Debian is the kernel of choice for Open Network Linux, an open NOS that was proposed back in November 2013 to the Open Compute Project, started by Facebook to open source datacenters and gear. Big Switch Networks is behind the Open Network Linux effort, which was formally accepted into the OCP back in March of this year, and its Switch Light stack of networking software is based on it. But the full Switch Light stack is not open source. Neither is Cumulus Linux, by the way, but both Switch Light and Cumulus Linux do have licenses and commercial-grade support if you want to run them on bare metal switches. While NetVisor from Pluribus Networks is based on open source technologies, the same holds – the full NOS needs a license and support contract and you can’t get the source code. Ditto for PicOS from Pica8. It is based on Debian Linux but the source code for the switching, routing, OpenFlow, Open vSwitch, and other functions are not out there in the wild for anyone to grab and change. (Incidentally, it is not so easy to grab all the bits that comprise Red Hat Enterprise Linux and make your own distro these days, either.)
“OpenSwitch is completely open, and you can create your own distro or your own business with this,” says Carroll. And it is likely that some may try to do just that, and others will grab this as the foundation for their NOS stack if they see it take off and try to move up the value chain. It all depends on how good the OpenSwitch implementation is and how it evolves.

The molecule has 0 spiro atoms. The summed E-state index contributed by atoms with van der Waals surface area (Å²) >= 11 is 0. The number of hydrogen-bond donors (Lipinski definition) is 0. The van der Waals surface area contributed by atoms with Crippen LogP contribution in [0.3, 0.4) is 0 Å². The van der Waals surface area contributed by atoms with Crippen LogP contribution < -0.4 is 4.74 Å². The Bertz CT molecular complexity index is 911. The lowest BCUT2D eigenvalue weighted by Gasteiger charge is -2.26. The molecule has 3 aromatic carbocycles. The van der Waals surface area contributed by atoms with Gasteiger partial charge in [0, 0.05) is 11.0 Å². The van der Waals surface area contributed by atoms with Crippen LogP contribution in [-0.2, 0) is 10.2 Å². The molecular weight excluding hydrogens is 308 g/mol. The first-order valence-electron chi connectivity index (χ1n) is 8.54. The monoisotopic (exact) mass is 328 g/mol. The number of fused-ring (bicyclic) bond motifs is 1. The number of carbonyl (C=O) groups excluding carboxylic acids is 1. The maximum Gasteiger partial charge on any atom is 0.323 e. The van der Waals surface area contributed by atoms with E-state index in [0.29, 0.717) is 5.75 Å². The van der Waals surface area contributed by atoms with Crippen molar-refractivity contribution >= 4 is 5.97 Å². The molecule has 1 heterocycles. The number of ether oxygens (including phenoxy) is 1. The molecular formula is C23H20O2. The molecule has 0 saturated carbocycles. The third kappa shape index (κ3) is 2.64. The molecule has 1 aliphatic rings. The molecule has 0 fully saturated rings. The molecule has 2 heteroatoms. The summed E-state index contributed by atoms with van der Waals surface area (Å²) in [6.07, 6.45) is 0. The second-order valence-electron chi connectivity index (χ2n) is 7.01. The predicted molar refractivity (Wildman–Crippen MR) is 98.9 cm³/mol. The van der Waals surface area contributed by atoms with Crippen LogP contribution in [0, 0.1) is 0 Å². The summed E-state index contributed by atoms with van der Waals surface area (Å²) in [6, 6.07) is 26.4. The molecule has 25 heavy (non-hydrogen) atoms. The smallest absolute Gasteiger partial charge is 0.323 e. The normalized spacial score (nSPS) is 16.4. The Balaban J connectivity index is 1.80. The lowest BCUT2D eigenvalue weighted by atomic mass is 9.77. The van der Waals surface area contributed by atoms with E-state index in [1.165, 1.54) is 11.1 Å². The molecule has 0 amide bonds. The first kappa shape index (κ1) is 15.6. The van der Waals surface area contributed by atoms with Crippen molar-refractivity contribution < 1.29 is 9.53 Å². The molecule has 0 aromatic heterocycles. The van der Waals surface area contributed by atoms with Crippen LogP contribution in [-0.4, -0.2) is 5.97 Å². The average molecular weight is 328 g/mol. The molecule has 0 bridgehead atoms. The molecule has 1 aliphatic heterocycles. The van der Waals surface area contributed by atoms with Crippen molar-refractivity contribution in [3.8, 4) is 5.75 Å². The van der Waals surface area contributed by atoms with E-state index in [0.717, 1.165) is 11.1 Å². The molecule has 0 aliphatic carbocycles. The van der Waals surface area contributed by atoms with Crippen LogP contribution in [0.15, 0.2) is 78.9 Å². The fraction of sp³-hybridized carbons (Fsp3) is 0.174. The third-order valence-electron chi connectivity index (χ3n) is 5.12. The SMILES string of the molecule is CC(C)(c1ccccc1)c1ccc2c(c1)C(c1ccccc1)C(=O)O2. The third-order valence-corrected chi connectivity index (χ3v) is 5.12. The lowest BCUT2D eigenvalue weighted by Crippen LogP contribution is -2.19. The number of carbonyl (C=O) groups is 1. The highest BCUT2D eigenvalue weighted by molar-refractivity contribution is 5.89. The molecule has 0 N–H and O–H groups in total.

At the moment, HP is initially targeting OpenSwitch to run on its Alto line of switches, which use Broadcom’s “Trident-II” and “Tomahawk” ASICs. HP is not naming names, but Carroll says it will support other ASICs with OpenSwitch and will also backport it to its own custom ASICs used on its own line of datacenter switches. “Our diversity will be quite high, not only Broadcom,” says Carroll, referring to the OpenSwitch effort, not just HP’s product line. And when we asked about the prospects of OpenSwitch running on Cavium’s XPliant, Mellanox’ Spectrum, and Intel’s Fulcrum, Carroll said that he believed that “eventually OpenSwitch will run on all of them” because that is how open source works, but he was very careful to divulge any specific plans.
The OpenSwitch community will be located here, and the source code will be released soon. (Binaries are available now.) HP expects to have a commercial-grade version of OpenSwitch available by the second half of 2016. It will be interesting to see how these various open NOS projects work together – or decide not to.